With Brian Bigelow giving up his District 2 seat on the Lee County Commission for a failed bid as Clerk of the Courts, it will be Republican political newcomer Cecil Pendergrass and an unaffiliated John Sawyer who will take a shot at his seat on Nov. 6.
Residence: Fort Myers
Occupation: Retired police officer
Cecil Pendergrass has lived in Lee County his whole life, served on the Fort Myers police force for 25 years and has even helped his former coworkers plan for their retirement. So, when he sees what's happening in Lee County, it makes him want to do something about it.
"With the way the economy has gone in the last 10 years, I'm concerned what's going on with jobs," Pendergrass said. "I'm concerned Lee County has gone to reserves to pay for things and will have to raise taxes."
Pendergrass, who won a four-horse race to win the GOP primary in August, believes tourism is the big bread winner for Lee County, and that it's much more than baseball that brings in the money.
"Tourism's impact is huge. There are hundreds of reasons people come here. Sport fishing is even bigger than baseball," Pendergrass said. "We want people to put their heads in the beds to pay for the parks and beaches."
Pendergrass also supports reducing crime and protecting the environment and 20/20, saying growth should be controlled and environmentally friendly.
Pendergrass said he wants to work in a positive manner and bring people and departments together to promote change and growth.
"We have too much police not working together, I saw that first hand. I have a desire to work with the board in a positive manner to solve problems," Pendergrass said. "This will be a challenge and I'm ready for it."
Residence: South Fort Myers
Occupation: Semi-retired businessman
John Sawyer does not like how things are done in Lee County, and he wants to do something about it.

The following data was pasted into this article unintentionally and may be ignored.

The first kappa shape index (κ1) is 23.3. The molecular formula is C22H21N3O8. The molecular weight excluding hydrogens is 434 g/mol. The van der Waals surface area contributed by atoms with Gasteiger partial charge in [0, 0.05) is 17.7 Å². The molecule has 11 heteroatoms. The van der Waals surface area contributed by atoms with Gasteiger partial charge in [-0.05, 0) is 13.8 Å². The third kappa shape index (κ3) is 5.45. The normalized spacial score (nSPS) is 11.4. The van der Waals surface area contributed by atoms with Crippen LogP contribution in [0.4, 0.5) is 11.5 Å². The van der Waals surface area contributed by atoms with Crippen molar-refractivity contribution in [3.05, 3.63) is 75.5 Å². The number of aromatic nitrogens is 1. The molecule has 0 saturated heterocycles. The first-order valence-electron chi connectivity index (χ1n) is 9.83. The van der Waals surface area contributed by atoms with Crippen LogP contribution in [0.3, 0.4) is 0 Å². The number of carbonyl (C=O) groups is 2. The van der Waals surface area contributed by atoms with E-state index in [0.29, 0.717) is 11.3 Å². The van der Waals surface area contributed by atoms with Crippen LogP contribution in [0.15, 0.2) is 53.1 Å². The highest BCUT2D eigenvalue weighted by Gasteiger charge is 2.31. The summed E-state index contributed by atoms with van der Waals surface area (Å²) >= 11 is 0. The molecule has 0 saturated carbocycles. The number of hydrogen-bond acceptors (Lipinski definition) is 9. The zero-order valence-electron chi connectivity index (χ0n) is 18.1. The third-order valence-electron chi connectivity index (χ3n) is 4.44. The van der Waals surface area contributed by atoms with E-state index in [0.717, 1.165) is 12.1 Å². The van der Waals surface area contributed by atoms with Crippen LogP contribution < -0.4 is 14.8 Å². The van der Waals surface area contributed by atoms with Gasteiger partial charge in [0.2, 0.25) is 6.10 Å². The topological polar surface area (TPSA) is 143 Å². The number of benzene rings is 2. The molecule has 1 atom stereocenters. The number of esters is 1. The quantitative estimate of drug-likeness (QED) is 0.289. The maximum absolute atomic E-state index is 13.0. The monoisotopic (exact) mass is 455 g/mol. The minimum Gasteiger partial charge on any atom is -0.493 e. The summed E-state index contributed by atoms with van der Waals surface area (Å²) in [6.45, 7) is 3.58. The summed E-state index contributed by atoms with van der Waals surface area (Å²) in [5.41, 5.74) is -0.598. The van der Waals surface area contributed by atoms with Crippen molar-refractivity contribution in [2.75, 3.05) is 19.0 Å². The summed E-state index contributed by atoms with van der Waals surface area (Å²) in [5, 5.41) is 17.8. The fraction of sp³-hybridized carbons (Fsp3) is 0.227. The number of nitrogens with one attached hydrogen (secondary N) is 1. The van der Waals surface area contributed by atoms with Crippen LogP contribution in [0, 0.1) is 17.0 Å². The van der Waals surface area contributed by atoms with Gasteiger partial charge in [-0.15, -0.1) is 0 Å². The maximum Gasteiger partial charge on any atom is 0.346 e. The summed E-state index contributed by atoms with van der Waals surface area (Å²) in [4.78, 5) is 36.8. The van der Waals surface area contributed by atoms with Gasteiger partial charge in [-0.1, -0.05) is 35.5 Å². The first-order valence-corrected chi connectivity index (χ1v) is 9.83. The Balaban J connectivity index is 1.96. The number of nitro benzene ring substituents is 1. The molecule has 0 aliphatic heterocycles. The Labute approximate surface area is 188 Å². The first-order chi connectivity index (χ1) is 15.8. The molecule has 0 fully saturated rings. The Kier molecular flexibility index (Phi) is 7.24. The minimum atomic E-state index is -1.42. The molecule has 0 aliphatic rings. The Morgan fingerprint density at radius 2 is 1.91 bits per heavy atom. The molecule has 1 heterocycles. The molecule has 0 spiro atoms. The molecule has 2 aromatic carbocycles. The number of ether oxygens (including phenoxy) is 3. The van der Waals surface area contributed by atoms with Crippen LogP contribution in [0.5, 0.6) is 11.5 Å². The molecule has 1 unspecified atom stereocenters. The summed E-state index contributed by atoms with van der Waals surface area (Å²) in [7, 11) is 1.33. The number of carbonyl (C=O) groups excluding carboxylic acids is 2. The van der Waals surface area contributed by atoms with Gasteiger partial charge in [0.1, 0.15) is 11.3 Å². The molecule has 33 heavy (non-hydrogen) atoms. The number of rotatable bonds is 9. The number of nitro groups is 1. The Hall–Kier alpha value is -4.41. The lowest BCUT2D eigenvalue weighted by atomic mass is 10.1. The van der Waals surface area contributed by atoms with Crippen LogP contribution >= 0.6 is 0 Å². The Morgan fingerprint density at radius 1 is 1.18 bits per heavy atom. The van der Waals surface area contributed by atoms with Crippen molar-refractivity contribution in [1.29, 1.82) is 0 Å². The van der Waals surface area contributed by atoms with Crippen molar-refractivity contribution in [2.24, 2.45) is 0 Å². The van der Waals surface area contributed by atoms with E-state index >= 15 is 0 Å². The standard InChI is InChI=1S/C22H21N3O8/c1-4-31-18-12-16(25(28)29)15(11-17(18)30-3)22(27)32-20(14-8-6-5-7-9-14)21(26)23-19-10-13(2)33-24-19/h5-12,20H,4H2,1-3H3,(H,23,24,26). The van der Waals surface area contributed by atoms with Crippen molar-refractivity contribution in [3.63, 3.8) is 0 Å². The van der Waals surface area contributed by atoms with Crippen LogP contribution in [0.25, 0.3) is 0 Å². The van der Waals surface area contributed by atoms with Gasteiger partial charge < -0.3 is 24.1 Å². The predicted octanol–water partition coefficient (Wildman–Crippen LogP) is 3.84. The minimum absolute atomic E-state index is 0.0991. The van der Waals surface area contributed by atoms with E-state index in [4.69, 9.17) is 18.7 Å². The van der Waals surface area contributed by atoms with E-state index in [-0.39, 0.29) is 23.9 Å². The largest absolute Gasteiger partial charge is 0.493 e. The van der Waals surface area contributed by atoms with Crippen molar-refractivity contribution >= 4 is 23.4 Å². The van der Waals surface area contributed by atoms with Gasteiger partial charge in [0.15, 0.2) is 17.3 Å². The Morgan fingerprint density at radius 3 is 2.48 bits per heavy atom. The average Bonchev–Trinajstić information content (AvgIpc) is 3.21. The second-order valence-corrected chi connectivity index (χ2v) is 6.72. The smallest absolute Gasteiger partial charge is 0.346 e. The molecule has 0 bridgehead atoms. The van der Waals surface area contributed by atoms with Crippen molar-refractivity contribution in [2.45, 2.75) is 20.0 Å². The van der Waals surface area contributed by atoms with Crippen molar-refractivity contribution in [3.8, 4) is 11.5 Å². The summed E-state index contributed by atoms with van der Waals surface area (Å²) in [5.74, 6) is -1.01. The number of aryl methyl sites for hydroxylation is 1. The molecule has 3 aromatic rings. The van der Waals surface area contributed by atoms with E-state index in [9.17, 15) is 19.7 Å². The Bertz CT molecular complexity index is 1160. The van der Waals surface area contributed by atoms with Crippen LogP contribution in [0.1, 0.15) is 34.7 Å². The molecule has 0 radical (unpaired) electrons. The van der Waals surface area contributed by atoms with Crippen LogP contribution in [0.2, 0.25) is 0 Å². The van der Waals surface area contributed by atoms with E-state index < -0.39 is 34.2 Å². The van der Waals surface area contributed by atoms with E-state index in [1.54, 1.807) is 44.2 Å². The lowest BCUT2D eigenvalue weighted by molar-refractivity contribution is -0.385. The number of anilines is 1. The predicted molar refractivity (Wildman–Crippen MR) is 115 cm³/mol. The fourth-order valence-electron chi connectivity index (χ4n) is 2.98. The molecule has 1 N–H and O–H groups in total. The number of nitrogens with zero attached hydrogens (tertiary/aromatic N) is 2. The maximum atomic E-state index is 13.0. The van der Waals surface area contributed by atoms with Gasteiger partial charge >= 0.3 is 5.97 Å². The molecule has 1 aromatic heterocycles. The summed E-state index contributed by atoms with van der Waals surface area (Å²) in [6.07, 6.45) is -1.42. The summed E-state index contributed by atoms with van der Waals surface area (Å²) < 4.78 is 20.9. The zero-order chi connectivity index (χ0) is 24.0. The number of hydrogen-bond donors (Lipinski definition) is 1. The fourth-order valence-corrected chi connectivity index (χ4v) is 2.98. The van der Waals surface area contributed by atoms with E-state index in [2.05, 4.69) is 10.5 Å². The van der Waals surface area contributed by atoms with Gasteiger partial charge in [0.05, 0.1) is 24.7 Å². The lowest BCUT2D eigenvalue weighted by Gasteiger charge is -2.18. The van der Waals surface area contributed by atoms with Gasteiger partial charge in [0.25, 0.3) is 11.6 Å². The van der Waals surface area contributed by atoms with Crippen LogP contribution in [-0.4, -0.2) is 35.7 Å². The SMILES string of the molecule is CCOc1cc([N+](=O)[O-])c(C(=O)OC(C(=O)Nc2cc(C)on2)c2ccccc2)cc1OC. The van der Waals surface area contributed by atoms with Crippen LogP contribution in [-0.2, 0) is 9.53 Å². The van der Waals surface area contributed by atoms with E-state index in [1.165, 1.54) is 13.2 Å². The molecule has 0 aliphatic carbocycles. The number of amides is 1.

"We moved here from Miami because it looked rosy here. But I got fed up with spending $200 million on baseball stadiums," Sawyer said. "My wife finally told me to do something about it."
Sawyer, a Vietnam veteran who ran more than two dozen Hallmark stores as a businessman, said the way business is conducted countywide is all wrong. With the commissioners in one place, people have to travel to Fort Myers regardless of district.
"Commissioners should have a district office. It's intimidating going downtown. Why can't they talk to me in an office?" Sawyer said. "We should also hold meetings in the evening instead of mornings so people can attend."
Among the other things that distress Sawyer are the "fast-track" foreclosures, the way the county had an itchy trigger finger in dealing with the Red Sox and Twins and the lack of high-tech jobs in Lee County, for which he wants to work with FGCU, Edison and Ave Maria to push science and math degrees to bring quality people in.
However, Sawyer sees public education as failing and in need of fixing at the state level.
"Education is getting killed by the federal government. It takes a one-size-fits-all approach," Sawyer said. "There's no excuse that $50 million on education gets spent to put them on a bus for two hours."